Make no mistake: Kazakhstan faces an arduous task if the team hopes to stay in the top rung of the world juniors. The winners of last year’s Div. I-A grouping earned promotion through that tournament victory, with Belarus going the other way. But getting to the top level and staying there are two very different things, especially now that relegation is determined by a best-of-3 series (so you can’t fluke your way to survival with one good game at the end).
The Kazakhs will have experience in Victoria, thanks to 10 players still eligible from last year’s entry, but no NHL draft picks. Of course, the top-level competition will be much steeper as well, but at least this crew will have some chemistry to build off.
Leading scorer Artur Gatiyatov and defenseman Valeri Orekhov return, with Orekhov spending most of this season in the KHL with Barys Astana. The diminutive Gatiyatov has been one of the leading offensive threats on Astana’s junior team, where a lot of Kazakhstan’s WJC candidates are playing. All in all, four of the team’s top six scorers from last year’s Div. 1-A tournament can suit up in Victoria, which will help proceedings.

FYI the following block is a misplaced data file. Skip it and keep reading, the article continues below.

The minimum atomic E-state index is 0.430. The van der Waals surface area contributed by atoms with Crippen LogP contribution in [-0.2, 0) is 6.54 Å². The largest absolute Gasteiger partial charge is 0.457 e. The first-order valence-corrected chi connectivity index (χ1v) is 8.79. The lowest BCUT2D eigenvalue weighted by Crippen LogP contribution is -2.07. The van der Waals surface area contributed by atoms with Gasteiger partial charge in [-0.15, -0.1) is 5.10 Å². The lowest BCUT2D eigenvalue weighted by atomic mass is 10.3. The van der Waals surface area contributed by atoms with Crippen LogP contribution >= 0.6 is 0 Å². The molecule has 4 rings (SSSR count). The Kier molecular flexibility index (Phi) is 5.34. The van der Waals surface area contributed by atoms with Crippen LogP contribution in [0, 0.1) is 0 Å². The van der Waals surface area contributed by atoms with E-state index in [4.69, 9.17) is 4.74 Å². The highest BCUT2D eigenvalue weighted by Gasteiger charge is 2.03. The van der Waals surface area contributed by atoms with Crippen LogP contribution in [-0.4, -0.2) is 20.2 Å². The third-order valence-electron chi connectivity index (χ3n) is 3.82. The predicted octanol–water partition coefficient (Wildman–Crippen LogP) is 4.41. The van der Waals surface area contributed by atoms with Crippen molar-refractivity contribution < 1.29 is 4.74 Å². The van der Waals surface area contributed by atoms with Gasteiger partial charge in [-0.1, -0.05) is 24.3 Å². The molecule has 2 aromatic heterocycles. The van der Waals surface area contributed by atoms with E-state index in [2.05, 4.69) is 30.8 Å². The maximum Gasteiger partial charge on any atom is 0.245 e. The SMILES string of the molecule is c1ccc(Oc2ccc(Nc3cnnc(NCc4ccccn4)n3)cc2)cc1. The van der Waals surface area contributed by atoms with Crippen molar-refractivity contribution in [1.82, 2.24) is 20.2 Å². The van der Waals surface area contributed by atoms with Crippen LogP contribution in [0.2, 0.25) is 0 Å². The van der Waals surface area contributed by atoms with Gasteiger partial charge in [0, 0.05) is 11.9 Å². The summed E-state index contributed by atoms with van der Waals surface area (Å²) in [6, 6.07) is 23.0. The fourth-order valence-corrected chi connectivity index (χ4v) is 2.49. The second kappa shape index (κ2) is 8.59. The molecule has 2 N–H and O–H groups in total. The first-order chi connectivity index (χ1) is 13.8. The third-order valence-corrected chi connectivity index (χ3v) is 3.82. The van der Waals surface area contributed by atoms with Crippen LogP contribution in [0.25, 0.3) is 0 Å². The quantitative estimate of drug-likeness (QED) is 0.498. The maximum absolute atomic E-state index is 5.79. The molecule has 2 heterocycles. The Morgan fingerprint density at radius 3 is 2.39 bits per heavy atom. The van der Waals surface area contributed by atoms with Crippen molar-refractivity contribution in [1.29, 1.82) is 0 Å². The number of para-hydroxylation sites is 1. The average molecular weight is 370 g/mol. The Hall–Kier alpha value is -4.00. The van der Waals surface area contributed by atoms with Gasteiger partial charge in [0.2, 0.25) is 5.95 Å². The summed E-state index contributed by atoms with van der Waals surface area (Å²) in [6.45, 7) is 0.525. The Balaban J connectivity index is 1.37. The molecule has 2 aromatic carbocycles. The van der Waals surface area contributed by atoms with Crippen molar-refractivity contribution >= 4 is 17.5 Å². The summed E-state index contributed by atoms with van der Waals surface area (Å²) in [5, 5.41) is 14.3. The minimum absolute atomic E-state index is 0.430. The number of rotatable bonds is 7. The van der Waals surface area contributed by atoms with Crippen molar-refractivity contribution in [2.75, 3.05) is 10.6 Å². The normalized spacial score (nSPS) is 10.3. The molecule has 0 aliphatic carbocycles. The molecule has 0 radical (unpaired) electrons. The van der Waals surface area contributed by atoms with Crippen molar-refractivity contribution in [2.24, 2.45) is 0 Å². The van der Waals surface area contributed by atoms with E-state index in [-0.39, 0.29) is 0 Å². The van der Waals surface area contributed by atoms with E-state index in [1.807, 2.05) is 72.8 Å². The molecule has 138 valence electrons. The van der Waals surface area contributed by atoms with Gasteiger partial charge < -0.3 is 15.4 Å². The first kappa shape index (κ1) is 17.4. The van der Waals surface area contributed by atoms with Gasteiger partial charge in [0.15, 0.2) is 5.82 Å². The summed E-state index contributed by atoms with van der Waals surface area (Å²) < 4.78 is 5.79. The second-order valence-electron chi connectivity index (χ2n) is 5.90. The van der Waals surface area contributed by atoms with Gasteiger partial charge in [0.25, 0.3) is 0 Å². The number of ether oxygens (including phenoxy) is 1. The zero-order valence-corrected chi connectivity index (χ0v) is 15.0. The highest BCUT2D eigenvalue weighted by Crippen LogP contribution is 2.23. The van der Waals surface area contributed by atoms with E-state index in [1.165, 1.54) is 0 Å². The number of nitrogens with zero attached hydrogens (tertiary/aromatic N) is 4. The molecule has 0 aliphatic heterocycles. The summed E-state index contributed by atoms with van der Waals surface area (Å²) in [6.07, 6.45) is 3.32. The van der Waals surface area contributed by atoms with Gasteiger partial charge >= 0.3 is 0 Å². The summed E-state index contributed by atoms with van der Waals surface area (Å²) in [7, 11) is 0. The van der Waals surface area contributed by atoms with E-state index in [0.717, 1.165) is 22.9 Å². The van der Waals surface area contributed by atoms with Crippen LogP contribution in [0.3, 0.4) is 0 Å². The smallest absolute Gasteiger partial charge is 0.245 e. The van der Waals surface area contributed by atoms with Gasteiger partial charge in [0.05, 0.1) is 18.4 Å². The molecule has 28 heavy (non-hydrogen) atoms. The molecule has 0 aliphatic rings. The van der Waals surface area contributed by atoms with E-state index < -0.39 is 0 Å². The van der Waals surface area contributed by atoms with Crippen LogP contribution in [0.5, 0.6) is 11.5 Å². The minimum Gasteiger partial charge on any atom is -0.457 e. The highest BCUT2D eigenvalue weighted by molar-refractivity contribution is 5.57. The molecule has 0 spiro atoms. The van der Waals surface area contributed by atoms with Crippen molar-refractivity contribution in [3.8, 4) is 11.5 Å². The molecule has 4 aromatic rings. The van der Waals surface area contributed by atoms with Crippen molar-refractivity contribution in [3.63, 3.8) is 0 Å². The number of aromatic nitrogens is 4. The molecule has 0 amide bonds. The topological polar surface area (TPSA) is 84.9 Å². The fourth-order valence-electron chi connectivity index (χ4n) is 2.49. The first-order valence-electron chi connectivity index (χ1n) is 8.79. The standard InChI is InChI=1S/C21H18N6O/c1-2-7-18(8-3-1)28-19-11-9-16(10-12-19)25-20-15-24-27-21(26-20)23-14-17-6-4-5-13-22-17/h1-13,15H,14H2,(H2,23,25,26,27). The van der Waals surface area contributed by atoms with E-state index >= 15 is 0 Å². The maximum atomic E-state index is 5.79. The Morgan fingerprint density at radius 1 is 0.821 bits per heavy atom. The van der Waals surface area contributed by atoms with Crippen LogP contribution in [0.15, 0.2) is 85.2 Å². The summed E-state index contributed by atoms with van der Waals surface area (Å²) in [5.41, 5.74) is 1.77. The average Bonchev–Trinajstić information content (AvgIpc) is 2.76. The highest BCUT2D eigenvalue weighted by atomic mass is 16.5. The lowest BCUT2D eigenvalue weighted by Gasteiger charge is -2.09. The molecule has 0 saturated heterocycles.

In net, Kazakhstan can rely on Denis Karatayev, who played the majority of games for the team last year and will undoubtedly lean on that pressure-packed experience moving forward. Another option is Demid Yeremeyev, Karatayev’s battery mate with Astana’s junior team. Yeremeyev actually has the better save percentage back home and a slight edge in appearances.
A key for Kazakhstan will be to suppress the urge to get starstruck by the big names around them. Some solid teams are trying to take their place in next year’s WJC, so the Kazakhs will have to be dialed in from Day 1. Most crucial will be their showdown with Slovakia and, failing that, a fight for their lives in the relegation series.